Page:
RNC chairman says he is ‘very confident’ Republicans can win Senate majority

Republican National Committee Chairman Reince Priebus expressed confidence Sunday morning that Republicans can win control of the Senate this November, even as polling shows Democrats have recently seized momentum in some key races.  

(Mark Wilson/Getty)

"I'm very confident we can take the Senate," Priebus said on ABC's "This Week With George Stephanopoulos." He added that the marquee race in his home state of Wisconsin favors the GOP nominee, former governor Tommy Thompson.

"I know that Tommy's going to win here in Wisconsin. He is a legend. It's like Harley-Davidson, Miller Lite, Tommy Thompson. He is a brand. He's going to win."

Recent polling has shown Democratic momentum in some of the most competitive races, including Wisconsin. Adding to the GOP's woes is the state of play in Missouri, where embattled Rep. Todd Akin (R), who said in an interview last month that "legitimate rape" rarely causes pregnancy, is up against a Tuesday deadline to remove himself from the ballot and has shown no signs he is willing to do so. 

Priebus reiterated that Akin will receive no support from the Republican National Committee.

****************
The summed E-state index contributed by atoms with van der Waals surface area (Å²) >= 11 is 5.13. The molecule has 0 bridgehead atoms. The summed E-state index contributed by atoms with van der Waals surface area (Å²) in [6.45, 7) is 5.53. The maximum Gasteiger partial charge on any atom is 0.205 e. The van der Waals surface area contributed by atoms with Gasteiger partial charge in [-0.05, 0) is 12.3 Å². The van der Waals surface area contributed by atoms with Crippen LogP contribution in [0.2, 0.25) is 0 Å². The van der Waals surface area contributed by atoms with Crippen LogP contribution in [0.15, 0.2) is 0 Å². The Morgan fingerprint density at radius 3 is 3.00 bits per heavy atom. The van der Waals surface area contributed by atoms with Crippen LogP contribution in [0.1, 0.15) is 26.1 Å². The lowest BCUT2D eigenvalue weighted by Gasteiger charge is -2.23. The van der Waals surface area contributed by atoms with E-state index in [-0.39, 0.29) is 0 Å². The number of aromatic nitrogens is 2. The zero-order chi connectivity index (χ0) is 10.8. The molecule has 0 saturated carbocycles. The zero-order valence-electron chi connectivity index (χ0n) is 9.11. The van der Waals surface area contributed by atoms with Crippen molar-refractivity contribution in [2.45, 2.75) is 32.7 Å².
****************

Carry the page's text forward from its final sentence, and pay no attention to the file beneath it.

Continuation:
"We're not going to play in Missouri with Todd Akin, I can tell you that. So it'll be yet to be seen whether he stays in or not," he said. 

Priebus mentioned a handful of other competitive races he believes could tip the battle for the majority in Republicans' favor. The GOP needs to net four seats to win control in the next Congress. 

"You go to Nebraska, North Dakota, Montana. That gives you four. You hold Scott Brown.  And then we haven't even talked about what's happening in Virginia, Ohio, Florida. I feel very good about it. And I would also keep an eye out on Hawaii and Linda Lingle out there," he said. 

Even as Mitt Romney faced a string of tough headlines about his "47 percent" comment, Priebus said he thought Republicans had a good week.

"I think that we had a good week last week, I think in retrospect, in that we were able to frame up the debate last week in the sense of, what future do we want and do you want out there," he said. 

Speaking on the same program, Obama campaign adviser David Axelrod disagreed. 

"Well, I don't know what prism he's looking through," Axelrod said. "I don't think anybody else would define it as a good week.  But it was an enlightening week. The week began with Governor Romney basically slandering 47 percent of America, saying that they were, you know, hooked on dependency, didn't pay their taxes, and so on."

 Updated at 11:38 a.m.

Sean Sullivan has covered national politics for The Washington Post since 2012.
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Sean Sullivan · September 23, 2012